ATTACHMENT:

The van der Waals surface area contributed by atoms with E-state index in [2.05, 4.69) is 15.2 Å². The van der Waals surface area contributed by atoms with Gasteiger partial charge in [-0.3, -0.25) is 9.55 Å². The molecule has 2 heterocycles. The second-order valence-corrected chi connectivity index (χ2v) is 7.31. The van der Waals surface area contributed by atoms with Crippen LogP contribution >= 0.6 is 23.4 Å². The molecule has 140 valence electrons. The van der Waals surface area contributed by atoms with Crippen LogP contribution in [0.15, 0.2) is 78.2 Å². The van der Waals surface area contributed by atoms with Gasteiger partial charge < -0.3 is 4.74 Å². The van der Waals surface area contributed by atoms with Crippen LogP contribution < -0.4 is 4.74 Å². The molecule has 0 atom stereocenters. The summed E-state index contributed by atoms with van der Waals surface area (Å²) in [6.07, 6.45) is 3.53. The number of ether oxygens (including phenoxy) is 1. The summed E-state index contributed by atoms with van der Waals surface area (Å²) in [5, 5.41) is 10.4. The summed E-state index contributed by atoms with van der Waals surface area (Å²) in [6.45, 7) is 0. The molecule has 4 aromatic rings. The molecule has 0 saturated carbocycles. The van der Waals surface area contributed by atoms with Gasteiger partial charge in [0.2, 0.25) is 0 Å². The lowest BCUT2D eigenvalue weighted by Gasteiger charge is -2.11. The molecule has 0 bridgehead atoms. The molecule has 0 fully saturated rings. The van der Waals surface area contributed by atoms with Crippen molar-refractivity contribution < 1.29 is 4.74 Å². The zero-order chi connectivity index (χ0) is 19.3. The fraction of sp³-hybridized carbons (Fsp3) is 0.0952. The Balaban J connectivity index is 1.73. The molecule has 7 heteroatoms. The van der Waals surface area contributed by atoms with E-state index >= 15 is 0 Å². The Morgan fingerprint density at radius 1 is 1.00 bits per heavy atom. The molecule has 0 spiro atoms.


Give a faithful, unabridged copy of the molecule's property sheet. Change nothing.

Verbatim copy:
The van der Waals surface area contributed by atoms with E-state index in [2.05, 4.69) is 15.2 Å². The van der Waals surface area contributed by atoms with Gasteiger partial charge in [-0.3, -0.25) is 9.55 Å². The molecule has 2 heterocycles. The second-order valence-corrected chi connectivity index (χ2v) is 7.31. The van der Waals surface area contributed by atoms with Crippen LogP contribution >= 0.6 is 23.4 Å². The molecule has 140 valence electrons. The van der Waals surface area contributed by atoms with Crippen LogP contribution in [0.15, 0.2) is 78.2 Å². The van der Waals surface area contributed by atoms with Gasteiger partial charge < -0.3 is 4.74 Å². The van der Waals surface area contributed by atoms with Crippen LogP contribution < -0.4 is 4.74 Å². The molecule has 0 atom stereocenters. The summed E-state index contributed by atoms with van der Waals surface area (Å²) in [6.07, 6.45) is 3.53. The number of ether oxygens (including phenoxy) is 1. The summed E-state index contributed by atoms with van der Waals surface area (Å²) in [5, 5.41) is 10.4. The summed E-state index contributed by atoms with van der Waals surface area (Å²) in [6.45, 7) is 0. The molecule has 4 aromatic rings. The molecule has 0 saturated carbocycles. The van der Waals surface area contributed by atoms with Gasteiger partial charge in [0.2, 0.25) is 0 Å². The lowest BCUT2D eigenvalue weighted by Gasteiger charge is -2.11. The molecule has 0 bridgehead atoms. The molecule has 0 fully saturated rings. The van der Waals surface area contributed by atoms with Crippen molar-refractivity contribution < 1.29 is 4.74 Å². The zero-order chi connectivity index (χ0) is 19.3. The fraction of sp³-hybridized carbons (Fsp3) is 0.0952. The Balaban J connectivity index is 1.73. The molecule has 7 heteroatoms. The van der Waals surface area contributed by atoms with E-state index >= 15 is 0 Å². The Morgan fingerprint density at radius 1 is 1.00 bits per heavy atom. The molecule has 0 spiro atoms.